I primarily use black acrylic paint for my landscapes, and a very small amount of the colors I used in the pour itself to highlight the peaks of the mountains or the edges of the leaves.

You’ll also need to find paint brushes. If you are strictly a pouring artist, this might be foreign to you—but don’t be intimidated! You don’t need to go out and buy the most expensive paint brushes immediately.

I would recommend investing in at least a medium quality brush though; sometimes, cheaply made brushes shed as you use them, and there is nothing quite as frustrating as attempting to pull an errant piece of paintbrush out of a still-wet painting!

When choosing your paint brushes, you’ll want to find fine-tip brush and a medium-size brush. If you are doing a large landscape, size your brushes appropriately; what’s most important is that you have a brush capable of making crisp, clean outlines and a larger brush to fill in the outlines you’ve made.

Tips for Painting Landscapes

If you aren’t familiar with painting landscapes, don’t worry! !his method doesn’t really require you to have a background in landscape painting. I enjoy painting highlighted silhouettes, which are simple shapes, and I am not a landscape artist by any means!

If you are someone who enjoys painting intricate, detailed landscapes, keep in mind that the poured sky will likely draw the most attention. This is why a simplified silhouette is a great complement to your poured background.

If you’re using black for your landscape base, keep in mind that you will likely need two coats, depending on the paint you’re using. Try to keep a light touch so you can avoid noticeable brush marks, and once your first coat is dry, inspect your work for thin spots. A nice, solid base will make your piece pop!

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To make a really standout piece, you should also be sure that your landscape is level if you are incorporating reflections into your work. Although you will be working with things like jagged peaks, fuzzy uneven treetops, and other traditionally uneven surfaces, make sure that your water line is straight, or your piece will look crooked.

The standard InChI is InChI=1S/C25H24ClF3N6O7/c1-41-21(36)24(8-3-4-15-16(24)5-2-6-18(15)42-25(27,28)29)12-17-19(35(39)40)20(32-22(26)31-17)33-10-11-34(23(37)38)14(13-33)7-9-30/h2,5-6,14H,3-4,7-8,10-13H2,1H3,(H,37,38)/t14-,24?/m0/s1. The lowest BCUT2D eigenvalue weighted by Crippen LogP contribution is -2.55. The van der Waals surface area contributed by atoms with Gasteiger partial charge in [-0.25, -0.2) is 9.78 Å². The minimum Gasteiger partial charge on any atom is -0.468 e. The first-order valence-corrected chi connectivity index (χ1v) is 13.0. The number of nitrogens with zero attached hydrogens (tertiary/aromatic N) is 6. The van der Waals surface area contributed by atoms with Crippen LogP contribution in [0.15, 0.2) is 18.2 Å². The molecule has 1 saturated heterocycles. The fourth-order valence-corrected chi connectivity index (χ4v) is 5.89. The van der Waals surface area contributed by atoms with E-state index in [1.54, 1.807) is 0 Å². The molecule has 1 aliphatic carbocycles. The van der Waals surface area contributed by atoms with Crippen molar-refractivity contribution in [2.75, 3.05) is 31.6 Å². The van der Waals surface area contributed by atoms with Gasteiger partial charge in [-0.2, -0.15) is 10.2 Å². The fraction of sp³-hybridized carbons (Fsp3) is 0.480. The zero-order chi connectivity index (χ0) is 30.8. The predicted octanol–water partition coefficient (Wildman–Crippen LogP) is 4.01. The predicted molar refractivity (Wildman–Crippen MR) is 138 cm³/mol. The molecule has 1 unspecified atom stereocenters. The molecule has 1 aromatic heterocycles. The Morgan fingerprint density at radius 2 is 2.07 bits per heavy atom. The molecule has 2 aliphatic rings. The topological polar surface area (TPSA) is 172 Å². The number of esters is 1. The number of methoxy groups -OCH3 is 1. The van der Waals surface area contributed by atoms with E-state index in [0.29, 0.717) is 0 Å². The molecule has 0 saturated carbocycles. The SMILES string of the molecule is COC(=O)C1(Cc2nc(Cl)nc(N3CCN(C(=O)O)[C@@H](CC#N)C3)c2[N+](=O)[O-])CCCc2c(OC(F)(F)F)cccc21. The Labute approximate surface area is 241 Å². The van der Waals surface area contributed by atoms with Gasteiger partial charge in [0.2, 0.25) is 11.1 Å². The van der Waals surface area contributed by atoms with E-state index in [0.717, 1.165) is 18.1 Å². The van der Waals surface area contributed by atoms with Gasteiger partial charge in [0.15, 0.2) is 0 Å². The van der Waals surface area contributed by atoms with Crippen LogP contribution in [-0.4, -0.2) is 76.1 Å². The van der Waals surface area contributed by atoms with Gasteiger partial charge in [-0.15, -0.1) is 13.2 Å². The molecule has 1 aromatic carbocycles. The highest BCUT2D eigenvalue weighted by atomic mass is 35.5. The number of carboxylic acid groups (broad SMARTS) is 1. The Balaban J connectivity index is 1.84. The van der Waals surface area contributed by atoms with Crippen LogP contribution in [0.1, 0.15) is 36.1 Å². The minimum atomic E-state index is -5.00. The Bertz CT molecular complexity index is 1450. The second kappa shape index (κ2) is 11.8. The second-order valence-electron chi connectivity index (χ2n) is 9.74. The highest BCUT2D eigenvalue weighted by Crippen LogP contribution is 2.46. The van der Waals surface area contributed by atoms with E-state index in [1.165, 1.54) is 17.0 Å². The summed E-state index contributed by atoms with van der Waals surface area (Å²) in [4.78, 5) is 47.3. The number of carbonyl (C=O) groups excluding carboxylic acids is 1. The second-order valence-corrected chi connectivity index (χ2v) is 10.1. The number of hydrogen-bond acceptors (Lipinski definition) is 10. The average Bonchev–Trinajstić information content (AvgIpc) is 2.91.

A good way to ensure a straight water line is to use a ruler or even a paper edge and a white gel pen to draw a guideline. If you mess up this line, don’t worry; a damp paper towel will take the gel pen off easily.

Sealing Your Paintings

When I first began enhancing my pieces with landscapes, I took pours that I didn’t love but had already sealed and painted over them. This worked out great! I would recommend waiting until your pour is completely cured and whatever sealant you’ve used has had at least a week to cure as well.

Then, when you paint your landscape on top of it, be sure that your paint has dried absolutely completely, or you will risk either wiping the paint off or the paint running when you seal. I’d like to say I didn’t learn this by experience, but…impatience is not my friend!

If you decide to paint your landscape before sealing, follow normal pour cure times. I like to let my standard pours cure for about three to four days before painting on them. If you have a larger piece or a pour with very thick paint, it might be better to wait at least a week.

Go Create!

As with every piece of art, the only way to truly learn how to do it is to do it. I strongly recommend using an already sealed pour to practice on, especially if you have a few you don’t love. A sealed pour is easy to clean, and acrylic paint can often be wiped right off with a damp paper towel and a little patience.

Happy pouring!

SaraWagnerHeadshot

Sara Wagner is an author and artist from Upstate New York. She is the owner of Studio Blackwater and can typically be found covered in paint, cats, or her two young daughters. You can find her on Facebook and Instagram as @studioblackwater.

Comments

  1. OMG I’m speechless Sara! That video was amazing. I feel like I could recreate something like that. I am by no means an artist like you are but I want to give it a try.. I liked your calm voice and the way you described everything you did and your tattoo is beautiful too. Keep your art coming.